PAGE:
Cost-effectiveness analysis is an increasingly important prioritisation tool. The cost-effectiveness evidence for redefining Ethiopia’s EHSP was generated in three ways: by contextualising CEA evidence from other studies using transferability criteria, by using expert opinion for multisectoral interventions and by using the WHO GCEA tool [7]. Using this tool, we provide cost-effectiveness evidence for 159 relevant health interventions for EHSP revision in Ethiopia. We believe that other low-income countries in Africa can also generate these pieces of evidence within a relatively short time and at an affordable cost compared with individual economic evaluation studies.

We provide cost-effectiveness evidence for 77 interventions on RMNCH and infectious disease (e.g., HIV, TB, nutrition, malaria and WASH) and for 82 interventions on NCDs. In general, a majority of the interventions have relatively low ACERs of less than US$1000 per HLY gained. However, when we disaggregate the finding by programme area, the results are mixed. While a vast majority (95%) of RMNCH and infectious disease interventions have an ACER of less than US$1000 per HLY, a substantial proportion (44%) of NCD interventions have an ACER of higher than US$1000 per HLY. In general, findings from our study are consistent with findings of other country specific studies in Ethiopia, Zimbabwe, Mexico [8,9,10, 30,31,32], or other regional and global estimates [33,34,35,36,37,38]. However, head to head comparison of the ACERs and further examination of cost, effectiveness, and its driving factors remain a priority for additional research.

Family planning interventions, for example, are the most cost effective in this study, with ACERs of less than US$1 per HLY gained. This very low ACER may be partly explained by the fact that the model accounts for a reduction in unplanned pregnancies and an associated reduction in maternal mortality. Most of the interventions targeting infectious diseases were cost effective, with an ACER of less than US$500 per HLY. For example, we evaluated four HIV/AIDS interventions, and they all, except the provision of cotrimoxazole for children, have an ACER of less than US$100 per HLY gained. The relatively low ACER in this study may partly reflect the decrement of the price of ART drugs as is shown in several recent studies [39, 40].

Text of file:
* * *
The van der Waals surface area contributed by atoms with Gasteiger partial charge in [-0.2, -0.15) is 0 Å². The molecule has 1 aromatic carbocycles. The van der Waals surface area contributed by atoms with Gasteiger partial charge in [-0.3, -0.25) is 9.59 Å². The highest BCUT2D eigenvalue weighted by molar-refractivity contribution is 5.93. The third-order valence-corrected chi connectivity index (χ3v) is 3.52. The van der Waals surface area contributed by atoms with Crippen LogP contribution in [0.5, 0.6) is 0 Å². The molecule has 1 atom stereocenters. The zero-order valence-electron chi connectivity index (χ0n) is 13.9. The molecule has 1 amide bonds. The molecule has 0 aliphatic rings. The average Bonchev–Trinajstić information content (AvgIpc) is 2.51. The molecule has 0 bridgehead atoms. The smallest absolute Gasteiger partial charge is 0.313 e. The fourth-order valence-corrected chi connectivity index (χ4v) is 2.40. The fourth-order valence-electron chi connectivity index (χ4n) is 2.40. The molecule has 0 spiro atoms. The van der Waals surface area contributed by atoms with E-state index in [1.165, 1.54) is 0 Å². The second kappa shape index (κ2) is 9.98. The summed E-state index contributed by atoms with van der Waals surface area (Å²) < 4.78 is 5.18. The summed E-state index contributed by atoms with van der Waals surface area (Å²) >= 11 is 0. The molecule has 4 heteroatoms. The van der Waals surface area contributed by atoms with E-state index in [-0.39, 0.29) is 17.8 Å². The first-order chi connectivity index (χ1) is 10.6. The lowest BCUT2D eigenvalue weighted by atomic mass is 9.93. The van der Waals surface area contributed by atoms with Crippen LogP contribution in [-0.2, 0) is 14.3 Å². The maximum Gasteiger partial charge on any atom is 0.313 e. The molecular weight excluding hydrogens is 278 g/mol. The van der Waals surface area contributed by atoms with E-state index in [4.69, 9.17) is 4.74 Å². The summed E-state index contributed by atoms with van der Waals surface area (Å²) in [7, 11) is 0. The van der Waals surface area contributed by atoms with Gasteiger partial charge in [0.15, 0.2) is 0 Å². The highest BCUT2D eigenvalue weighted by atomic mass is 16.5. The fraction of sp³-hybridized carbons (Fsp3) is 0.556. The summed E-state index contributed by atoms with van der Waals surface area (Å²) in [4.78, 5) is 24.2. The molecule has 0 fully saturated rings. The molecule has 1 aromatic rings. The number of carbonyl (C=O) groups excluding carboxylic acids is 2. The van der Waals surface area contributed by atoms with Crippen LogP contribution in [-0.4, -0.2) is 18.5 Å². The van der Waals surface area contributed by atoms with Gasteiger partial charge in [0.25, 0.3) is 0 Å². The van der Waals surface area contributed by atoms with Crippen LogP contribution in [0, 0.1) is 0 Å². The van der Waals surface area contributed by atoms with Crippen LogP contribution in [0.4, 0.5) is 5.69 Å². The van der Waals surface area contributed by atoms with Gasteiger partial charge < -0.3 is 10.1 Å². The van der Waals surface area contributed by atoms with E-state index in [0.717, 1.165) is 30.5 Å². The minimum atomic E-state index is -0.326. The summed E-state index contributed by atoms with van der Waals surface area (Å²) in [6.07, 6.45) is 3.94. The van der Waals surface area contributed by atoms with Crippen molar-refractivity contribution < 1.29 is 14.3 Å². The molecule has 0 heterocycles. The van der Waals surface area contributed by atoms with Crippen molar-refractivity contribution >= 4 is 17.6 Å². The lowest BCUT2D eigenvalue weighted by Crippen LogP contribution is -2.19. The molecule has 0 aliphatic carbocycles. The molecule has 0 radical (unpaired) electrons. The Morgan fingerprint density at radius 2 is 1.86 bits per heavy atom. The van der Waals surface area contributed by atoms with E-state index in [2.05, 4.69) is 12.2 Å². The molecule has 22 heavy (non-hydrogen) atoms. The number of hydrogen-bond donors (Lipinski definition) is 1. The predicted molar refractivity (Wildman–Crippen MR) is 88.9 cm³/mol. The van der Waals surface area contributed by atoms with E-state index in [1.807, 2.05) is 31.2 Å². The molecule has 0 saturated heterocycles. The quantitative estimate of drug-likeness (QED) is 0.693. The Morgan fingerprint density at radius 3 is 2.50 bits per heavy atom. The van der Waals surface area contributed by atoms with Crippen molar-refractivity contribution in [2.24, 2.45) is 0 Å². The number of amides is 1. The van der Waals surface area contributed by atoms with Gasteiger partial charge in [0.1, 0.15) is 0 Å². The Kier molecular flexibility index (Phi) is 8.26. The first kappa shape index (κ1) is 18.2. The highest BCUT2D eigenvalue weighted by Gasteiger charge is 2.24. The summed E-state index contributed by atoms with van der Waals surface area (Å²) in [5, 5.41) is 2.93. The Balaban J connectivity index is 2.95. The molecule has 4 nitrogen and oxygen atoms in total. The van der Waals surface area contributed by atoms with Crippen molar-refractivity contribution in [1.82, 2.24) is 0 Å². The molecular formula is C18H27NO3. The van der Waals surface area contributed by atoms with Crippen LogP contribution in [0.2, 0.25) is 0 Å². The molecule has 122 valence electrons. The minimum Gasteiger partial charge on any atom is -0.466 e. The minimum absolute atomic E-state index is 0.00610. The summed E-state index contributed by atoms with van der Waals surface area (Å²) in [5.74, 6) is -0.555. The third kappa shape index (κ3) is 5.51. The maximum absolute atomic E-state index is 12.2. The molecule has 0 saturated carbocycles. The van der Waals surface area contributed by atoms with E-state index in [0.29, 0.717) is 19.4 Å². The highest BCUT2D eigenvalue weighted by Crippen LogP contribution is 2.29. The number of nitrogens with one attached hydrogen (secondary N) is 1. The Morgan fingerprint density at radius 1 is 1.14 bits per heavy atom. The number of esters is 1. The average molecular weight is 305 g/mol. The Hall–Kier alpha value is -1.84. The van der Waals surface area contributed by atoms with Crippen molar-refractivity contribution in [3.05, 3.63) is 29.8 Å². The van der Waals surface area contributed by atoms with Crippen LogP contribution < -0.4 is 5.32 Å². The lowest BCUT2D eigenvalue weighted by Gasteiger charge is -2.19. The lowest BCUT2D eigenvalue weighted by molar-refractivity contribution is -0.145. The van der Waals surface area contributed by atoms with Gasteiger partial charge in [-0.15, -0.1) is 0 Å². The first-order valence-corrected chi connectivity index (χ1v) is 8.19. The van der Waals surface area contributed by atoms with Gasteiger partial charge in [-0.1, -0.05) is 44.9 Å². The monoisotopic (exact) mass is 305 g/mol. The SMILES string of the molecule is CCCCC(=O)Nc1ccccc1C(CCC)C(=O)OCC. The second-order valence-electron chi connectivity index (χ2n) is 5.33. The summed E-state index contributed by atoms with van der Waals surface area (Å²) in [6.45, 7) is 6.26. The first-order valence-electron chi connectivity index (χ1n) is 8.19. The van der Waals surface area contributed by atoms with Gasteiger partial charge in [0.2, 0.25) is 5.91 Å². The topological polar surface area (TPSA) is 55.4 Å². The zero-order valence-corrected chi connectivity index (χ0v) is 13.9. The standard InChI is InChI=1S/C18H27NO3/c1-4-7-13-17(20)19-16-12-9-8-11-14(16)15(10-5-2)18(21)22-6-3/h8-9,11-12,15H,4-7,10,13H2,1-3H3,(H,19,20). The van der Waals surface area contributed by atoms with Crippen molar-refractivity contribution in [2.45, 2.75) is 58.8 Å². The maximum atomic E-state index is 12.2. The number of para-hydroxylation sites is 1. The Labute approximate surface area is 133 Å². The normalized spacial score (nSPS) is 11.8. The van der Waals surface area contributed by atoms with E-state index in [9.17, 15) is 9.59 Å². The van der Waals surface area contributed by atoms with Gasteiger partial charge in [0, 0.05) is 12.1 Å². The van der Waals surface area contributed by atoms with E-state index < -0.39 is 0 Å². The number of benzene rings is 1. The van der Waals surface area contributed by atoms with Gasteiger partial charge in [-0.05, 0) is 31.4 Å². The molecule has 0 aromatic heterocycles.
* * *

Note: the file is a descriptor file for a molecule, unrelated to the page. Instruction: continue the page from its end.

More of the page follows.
Addressing maternal, neonatal and child health issues is a top priority of the Ethiopian Ministry of Health (MoH) [7]. In our study, the majority of the interventions on RMNCH were very cost effective, with an ACER value of less than US$200 per HLY gained. This finding is in line with that of Memirie et al. in a CEA examining the cost effectiveness of 13 maternal and neonatal health (MNH) interventions in Ethiopia. Although not a GCEA and therefore not directly comparable, that study found that 12 of 13 MNH interventions had an incremental cost-effectiveness ratio of less than US$400 per HLY [9].

Most of the preventive NCD policy interventions have a lower cost-effectiveness ratio than the treatment NCD interventions. A substantial proportion (44%) of NCD interventions have an ACER of greater than US$1000 per HLY. This relatively high ACER may reflect the fact that the treatment cost for chronic NCD is higher and the treatment effectiveness lower than for the other interventions. This is particularly consistent with findings from a comprehensive, but relatively old study, examining 101 NCD interventions in Mexico. The study find similar variations among NCD policy interventions and NCD treatment interventions as we do [30].

Strengths and limitations

By applying the GCEA approach, it is possible to evaluate whether the current mix of interventions is efficient and whether proposed new interventions are appropriate. Therefore, GCEA is a more appropriate approach than a marginal analysis for conducting a sector-wide cost-effectiveness analysis of interventions [14, 15]. In this study, which included 159 interventions from diverse programme areas, we conducted a sector-wide cost-effectiveness analysis. Although this study covers a substantial number of crucial interventions, it did not attempt to analyse all interventions in the Ethiopian health sector. We believe, however, that our findings can be used as benchmarks for making better-informed expert judgements on other interventions that could not be analysed in such a standardised way.

WHO-CHOICE GCEA tool is important tool for sector-wide analysis of cost-effectiveness of wider range of interventions for priority setting. A primary advantage of the WHO-CHOICE GCEA tool is the ability to compare many interventions at the same time based on the same assumptions on cost, disease epidemiology and other key health system parameters (e.g., human resource, financing, and infrastructure). When health system plans and strategies are designed, we should evaluate and compare the costs and outcomes of combinations of interventions. However, a barrier to conducting economic evaluation studies is that they are time consuming and demand large amounts of local data and local technical expertise. We believe that this study demonstrates that the existing platform, with a large support team and substantial commitment, makes such an extensive and comprehensive evaluation possible.